The Mets are paying more than $43 million per year for Scherzer for the next three years. The future Hall of Famer is not a No. 2 starter. He’s just a No. 1b behind deGrom and is coming off of another outstanding season with a 2.46 ERA and a 2.97 FIP in 179.1 innings. Scherzer struck out more than 34% of batters and walked only 5.2%. He’ll turn 38 in July but remains an elite starter and one that has been durable.
With deGrom and Scherzer, plus all of the name value in the lineup and a good bullpen on paper, the Mets are going to be in some exorbitantly high favorite roles this season and should win a lot of those games.
To replace Marcus Stroman, the Mets traded for Bassitt, who finds a soft landing in a good pitcher’s park after spending all of his MLB career in one. Bassitt has not posted an ERA higher than 3.81 in his last four seasons and his 4.40 FIP in 2019 was the byproduct of an uptick in homers allowed with the juiced baseball. Otherwise, he’s a reliable pitcher who set a career-best in K% and BB% last season. He projects as a really good starter with good contact quality metrics.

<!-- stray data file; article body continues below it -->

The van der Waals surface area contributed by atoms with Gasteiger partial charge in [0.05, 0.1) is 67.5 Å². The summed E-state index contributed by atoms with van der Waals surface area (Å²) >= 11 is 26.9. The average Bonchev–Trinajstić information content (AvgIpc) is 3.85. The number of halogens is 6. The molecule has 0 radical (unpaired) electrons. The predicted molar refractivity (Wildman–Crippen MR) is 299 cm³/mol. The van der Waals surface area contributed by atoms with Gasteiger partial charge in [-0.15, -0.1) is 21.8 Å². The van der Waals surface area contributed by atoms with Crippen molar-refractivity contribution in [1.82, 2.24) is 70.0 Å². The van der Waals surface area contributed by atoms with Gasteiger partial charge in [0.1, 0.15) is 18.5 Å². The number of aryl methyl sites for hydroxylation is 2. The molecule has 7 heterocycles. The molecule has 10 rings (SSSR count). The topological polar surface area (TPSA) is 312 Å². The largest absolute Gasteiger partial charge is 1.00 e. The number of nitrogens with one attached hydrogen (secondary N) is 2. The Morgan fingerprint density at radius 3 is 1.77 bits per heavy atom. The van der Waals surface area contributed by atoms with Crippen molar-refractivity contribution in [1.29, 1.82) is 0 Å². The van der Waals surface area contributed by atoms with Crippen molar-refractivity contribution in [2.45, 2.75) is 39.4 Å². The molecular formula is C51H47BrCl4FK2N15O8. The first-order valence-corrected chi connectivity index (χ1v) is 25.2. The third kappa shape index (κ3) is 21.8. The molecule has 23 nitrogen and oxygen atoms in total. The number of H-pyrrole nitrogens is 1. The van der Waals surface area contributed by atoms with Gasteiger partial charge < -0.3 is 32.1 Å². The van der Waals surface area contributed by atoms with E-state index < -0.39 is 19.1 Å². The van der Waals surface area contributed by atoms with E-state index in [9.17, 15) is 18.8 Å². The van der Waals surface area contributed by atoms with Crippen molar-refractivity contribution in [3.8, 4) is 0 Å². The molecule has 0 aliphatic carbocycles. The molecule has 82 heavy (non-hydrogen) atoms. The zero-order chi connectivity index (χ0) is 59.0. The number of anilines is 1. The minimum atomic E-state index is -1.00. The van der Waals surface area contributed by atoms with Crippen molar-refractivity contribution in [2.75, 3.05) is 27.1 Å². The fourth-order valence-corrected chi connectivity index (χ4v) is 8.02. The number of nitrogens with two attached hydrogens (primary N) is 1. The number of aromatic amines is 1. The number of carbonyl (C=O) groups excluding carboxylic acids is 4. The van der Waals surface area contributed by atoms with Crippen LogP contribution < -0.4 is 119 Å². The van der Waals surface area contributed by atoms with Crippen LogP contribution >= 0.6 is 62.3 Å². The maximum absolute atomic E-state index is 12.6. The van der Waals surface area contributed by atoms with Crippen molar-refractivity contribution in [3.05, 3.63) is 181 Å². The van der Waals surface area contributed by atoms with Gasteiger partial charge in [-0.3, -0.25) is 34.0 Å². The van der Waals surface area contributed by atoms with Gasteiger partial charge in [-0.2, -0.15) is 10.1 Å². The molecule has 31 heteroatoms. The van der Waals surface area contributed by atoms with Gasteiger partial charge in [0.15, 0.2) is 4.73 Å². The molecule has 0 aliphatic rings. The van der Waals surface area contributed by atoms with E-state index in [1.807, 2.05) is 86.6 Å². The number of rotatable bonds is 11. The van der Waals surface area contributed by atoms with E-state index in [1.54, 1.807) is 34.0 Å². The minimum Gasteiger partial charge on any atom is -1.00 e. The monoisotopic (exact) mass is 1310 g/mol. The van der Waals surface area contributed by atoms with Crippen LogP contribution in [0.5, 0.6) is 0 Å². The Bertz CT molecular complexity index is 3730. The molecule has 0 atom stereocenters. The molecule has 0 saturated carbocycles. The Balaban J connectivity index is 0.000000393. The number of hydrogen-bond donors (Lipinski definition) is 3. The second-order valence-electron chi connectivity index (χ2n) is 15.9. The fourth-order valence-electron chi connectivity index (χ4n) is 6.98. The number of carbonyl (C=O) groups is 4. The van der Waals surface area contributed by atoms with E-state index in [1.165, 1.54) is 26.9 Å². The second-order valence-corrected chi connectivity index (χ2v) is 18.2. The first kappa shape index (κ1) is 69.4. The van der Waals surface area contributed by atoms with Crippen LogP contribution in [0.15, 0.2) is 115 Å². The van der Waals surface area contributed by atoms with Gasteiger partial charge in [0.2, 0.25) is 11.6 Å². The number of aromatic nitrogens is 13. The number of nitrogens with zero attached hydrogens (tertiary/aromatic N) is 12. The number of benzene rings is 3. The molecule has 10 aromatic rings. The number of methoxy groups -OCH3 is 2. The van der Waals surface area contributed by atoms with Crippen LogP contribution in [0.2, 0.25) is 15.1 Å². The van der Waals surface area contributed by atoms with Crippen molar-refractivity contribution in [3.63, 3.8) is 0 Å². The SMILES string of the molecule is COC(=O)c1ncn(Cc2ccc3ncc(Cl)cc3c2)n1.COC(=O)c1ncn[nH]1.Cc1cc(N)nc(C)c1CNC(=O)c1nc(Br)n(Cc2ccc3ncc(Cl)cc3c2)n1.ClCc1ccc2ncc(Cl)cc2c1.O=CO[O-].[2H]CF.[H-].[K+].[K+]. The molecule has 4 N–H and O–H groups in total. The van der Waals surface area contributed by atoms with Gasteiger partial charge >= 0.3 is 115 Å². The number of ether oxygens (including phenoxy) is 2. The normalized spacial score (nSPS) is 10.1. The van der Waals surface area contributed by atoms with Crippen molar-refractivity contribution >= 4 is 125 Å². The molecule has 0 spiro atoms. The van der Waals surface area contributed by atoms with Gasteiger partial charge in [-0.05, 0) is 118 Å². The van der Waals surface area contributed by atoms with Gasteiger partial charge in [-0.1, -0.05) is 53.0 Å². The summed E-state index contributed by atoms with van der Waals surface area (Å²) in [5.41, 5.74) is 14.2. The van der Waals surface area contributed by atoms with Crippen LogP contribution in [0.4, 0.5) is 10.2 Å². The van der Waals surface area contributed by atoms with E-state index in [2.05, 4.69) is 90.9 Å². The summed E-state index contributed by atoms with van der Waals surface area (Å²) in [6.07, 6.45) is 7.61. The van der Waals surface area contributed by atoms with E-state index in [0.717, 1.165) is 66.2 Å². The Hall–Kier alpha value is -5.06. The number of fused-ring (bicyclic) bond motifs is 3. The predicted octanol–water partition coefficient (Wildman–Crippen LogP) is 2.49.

The Mets have some decent depth behind their big three. Carlos Carrasco is reportedly healthy after having a bone spur taken out of his elbow. Carrasco was said to have pitched with it for seven years and reports were that his stuff looked better in camp. He just turned 35, though, and was limited to 80 innings in 2019 while undergoing cancer treatment and 53.2 innings last season while injured.
I’m not big on Taijuan Walker, who also comes with injury red flags and shaky command, but he has shown flashes in the past. He’s fine as a No. 5 starter, though I’d rather see Tylor Megill and David Peterson. I’d almost rather see those two over Carrasco, too, though the surgery seems promising. Megill had a 4.52 ERA with a 4.69 FIP in 89.2 innings to kick off his MLB career, but he struck out more than a batter per inning and pounded the strike zone. Peterson is a slider expert who also had some command troubles.